A longstanding symbol of oppression, barbed wire was invented as a method of enclosure. The woven wires with points placed at intervals proved an inexpensive way to divide property, to impede animals on the open range and to inhibit direct charges of armies. The technology was instrumental in attempts to “tame the west”. Electrified and braided with branches, aligned under tension between post or battens--the steel was galvanized for longevity. Enduring fences are valuable. Barbed wire however, is penetrable to people with the right tools. Razor wire, its human-proof cousin is used atop chain link fences. It features near-continuous cutting surfaces intended to rip clothing and flesh, to inflict serious cuts and psychological deterrence. These wires are under tension such that when cut, the recoil unfurls to lash the person cutting it. Wire fences contain camps: concentration and refugee. They bolster borders, mental institutions and prisons. More people than ever are incarcerated in Canada’s expanding and privatizing prisons. Incarceration rates for Indigenous and Black people continues to rise. Aboriginal people comprise approximately 4% of the population and 25% of the inmate population. In the last decade the Canadian government jailed 87,317 migrants without charges, including hundreds of children. Canada is one of the only “western” countries to have indefinite detention for migrants, with limited access to family and legal counsel. No One Is Illegal collectives and networks have used the symbol of a raised fist lifting barbed wire, imagining the passage of people across colonial borders.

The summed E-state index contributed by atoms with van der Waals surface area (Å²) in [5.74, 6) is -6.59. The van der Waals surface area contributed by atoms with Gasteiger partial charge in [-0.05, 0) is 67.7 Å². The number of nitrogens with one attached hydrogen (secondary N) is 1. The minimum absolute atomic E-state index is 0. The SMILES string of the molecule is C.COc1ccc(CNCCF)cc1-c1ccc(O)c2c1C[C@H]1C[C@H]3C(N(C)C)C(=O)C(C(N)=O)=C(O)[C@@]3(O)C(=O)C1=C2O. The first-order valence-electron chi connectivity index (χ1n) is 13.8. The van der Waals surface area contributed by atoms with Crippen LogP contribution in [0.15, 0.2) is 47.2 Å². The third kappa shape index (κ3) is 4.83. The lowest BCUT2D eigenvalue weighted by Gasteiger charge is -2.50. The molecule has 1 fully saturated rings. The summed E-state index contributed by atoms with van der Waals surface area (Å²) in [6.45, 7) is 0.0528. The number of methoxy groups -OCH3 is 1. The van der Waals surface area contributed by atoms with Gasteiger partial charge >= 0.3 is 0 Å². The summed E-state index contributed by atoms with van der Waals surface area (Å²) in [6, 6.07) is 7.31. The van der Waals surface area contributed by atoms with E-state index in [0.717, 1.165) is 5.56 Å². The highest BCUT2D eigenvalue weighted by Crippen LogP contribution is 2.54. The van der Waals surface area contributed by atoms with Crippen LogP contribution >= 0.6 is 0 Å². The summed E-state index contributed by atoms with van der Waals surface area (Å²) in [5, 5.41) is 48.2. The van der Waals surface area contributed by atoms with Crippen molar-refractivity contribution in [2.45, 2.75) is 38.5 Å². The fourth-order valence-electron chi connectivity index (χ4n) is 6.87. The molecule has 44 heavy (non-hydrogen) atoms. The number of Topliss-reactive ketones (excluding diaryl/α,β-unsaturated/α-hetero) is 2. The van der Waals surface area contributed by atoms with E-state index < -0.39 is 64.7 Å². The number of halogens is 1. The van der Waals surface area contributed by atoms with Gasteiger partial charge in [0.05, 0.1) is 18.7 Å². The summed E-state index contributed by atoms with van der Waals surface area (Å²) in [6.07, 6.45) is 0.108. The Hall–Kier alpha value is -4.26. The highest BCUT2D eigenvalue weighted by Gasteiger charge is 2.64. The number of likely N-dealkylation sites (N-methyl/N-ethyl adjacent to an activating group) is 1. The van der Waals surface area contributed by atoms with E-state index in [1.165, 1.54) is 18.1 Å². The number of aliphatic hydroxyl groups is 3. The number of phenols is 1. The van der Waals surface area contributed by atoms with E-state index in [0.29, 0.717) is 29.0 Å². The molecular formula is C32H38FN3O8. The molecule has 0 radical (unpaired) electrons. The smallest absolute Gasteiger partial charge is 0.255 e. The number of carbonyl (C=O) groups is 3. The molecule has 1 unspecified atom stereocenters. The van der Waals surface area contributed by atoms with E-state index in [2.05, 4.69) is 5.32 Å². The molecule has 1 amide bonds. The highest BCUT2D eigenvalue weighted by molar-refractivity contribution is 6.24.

Cecily Nicholson is the administrator of the artist-run centre Gallery Gachet and has worked since 2000 in the downtown eastside neighbourhood of Vancouver,Tsleil-Waututh, Squamish and Musqueam territories. She collaborates with the Joint Effort prison abolition group and is the author of Triage (2011) and From the Poplars (2014), winner of the 2015 Dorothy Livesay prize for poetry.